House Of Cards

In recognition of last week’s release of all 13 episodes of Season 2, we are reprinting – from our Chief Geopolitical Strategist, Marko Papic – an October 2013 review of the popular Netflix original series, House Of Cards.

House Of Cards

Anyone who has watched the TV series House Of Cards could quickly imagine how Francis J. “Frank” Underwood would resolve the ongoing government shutdown in Washington. Underwood, played by Kevin Spacey, is the Democratic House Majority Whip from South Carolina’s 5th congressional district. Congressman Underwood would likely combine several tactics to cajole and bludgeon his way to compromise:

  • Use ‘earmarks,’ i.e., spending on specific projects, to buy off reticent party members opposed to compromise.
  • Trade committee chairmanships like playing cards, rewarding compliant colleagues with juicy appointments.
  • Work with the opposing party behind closed doors to ensure that hold-outs within his own are irrelevant in the final vote count.
  • Threaten to make his party’s campaign war chest unavailable to House members who do not tow the party line.

Underwood is a figment of some very good imagination (and a healthy dose of inspiration from the original BBC series protagonist Francis Urquhart), but the fiction does not stop with the show’s characters. The entire series portrays a Washington political arena that no longer exists.

While House Of Cards has been praised for its realistic portrayal of D.C. lingo and social interactions, it actually gets the politics wrong:

  • Democrats are in control of both the presidency and the House of Representatives in the series, but that is difficult to imagine today. Republicans held on to the House even after losing the national tally for the House by over a million votes in 2012. This is a result of both redistricting and a natural advantage Republicans hold in rural districts, which are overrepresented in the House.
  • Republicans decided to do away with earmarks in 2011, thus taking away from the House leadership one of the most effective tools it has to keep its members in line.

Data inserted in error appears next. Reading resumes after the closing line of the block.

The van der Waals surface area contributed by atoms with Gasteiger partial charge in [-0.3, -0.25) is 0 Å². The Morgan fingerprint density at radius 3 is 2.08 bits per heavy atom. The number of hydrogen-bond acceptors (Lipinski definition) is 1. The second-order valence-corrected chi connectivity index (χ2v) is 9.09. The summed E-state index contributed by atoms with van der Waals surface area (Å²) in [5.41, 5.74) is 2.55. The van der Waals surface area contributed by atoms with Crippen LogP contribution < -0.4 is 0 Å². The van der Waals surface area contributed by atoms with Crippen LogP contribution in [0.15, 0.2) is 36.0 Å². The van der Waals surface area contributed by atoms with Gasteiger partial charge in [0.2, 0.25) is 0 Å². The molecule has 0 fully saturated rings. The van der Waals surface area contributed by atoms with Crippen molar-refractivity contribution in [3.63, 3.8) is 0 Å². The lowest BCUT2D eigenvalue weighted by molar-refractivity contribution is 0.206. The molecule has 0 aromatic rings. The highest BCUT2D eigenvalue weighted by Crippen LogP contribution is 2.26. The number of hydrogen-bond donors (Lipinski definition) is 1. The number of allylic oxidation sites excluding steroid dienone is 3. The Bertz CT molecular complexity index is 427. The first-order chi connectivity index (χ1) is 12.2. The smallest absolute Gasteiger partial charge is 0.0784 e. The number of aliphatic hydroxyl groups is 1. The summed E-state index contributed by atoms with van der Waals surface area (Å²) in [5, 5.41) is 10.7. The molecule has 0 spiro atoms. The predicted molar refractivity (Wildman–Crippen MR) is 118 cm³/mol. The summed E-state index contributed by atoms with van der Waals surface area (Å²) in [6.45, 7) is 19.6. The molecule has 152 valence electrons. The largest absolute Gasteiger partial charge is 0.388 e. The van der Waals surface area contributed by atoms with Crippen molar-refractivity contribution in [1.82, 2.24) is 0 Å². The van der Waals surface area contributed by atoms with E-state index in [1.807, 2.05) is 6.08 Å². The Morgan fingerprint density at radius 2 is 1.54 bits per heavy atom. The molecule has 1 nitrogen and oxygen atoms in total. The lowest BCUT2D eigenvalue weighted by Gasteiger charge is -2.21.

• Republicans aligned with the Tea Party can rely on funding from various conservative Super PACs, and therefore the Republican National Committee campaign war chest is far less relevant to them.
  • Tea Party members do not care about committee chairmanships.
  • The current House Majority Whip, Republican Kevin McCarthy, is largely irrelevant. Ted Cruz, the freshman Senator from Texas and a Tea Party darling, has more capability to whip the vote in the House than McCarthy.
  • And finally, the greatest fantasy of all, on par with hobbits and orcs in the Lord Of The Rings, is the concept of a white Democrat from South Carolina. The actual district that Frank Underwood supposedly represents as a Democrat, the South Carolina 5th, is staunchly conservative.

We still recommend House Of Cards because it does a good job portraying lobbyists and interest groups in Washington. It also illustrates the legislative process, the sausage making, realistically. In the series, “the American government” does not exist as an entity in and of itself, but rather as a setting where other characters pursue their interests. So while we recommend to our clients that they unwind with House Of Cards episodes after a long day at work, we also caution that they should not try to find Frank Underwood in the real U.S. Congress.

Remembering Nelson Mandela

If the world had more leaders like Nelson Mandela, I would probably be out of a job.

Remembering Nelson Mandela

At BCA Geopolitical Strategy, our methodological credo is constraints over preferences. We focus on constraints to policymaker actions, not on their preferences. This methodology helps us dehumanize geopolitical analysis and focus instead on structural factors that constrain human agency. Such constraints can be quite macro – geography, demographics, military capability, access to natural resources, and technology – or relatively cyclical – domestic politics, economic outlook, shifts in trade patterns, etc.

Every decade or so, however, a policymaker faces a situation in which constraints appear weak, allowing preferences to take over. These can be dangerous moments, especially if ideology or dogma influences decision-making. More often than not, policymakers in these situations overestimate their power and overreach. Nelson Mandela faced such an opportunity and yet chose to constrain himself and his allies with humanity, respect for his adversary, and pragmatism. This was a surprising choice.

South Africa in the late 1980s and early 1990s appeared to be on the edge of a civil war. Mandela’s African National Congress (ANC), today the ruling party of South Africa, was then a national liberation movement for which armed struggle was a central component of its identity. Mandela was also an important leader in the ANC’s military wing, Umkhonto we Sizwe. With the end of the Cold War, the apartheid regime realized that the writing was on the wall. In other words, it would no longer be able to parlay its role in the superpower conflict into support from the West for its regime. It had to negotiate.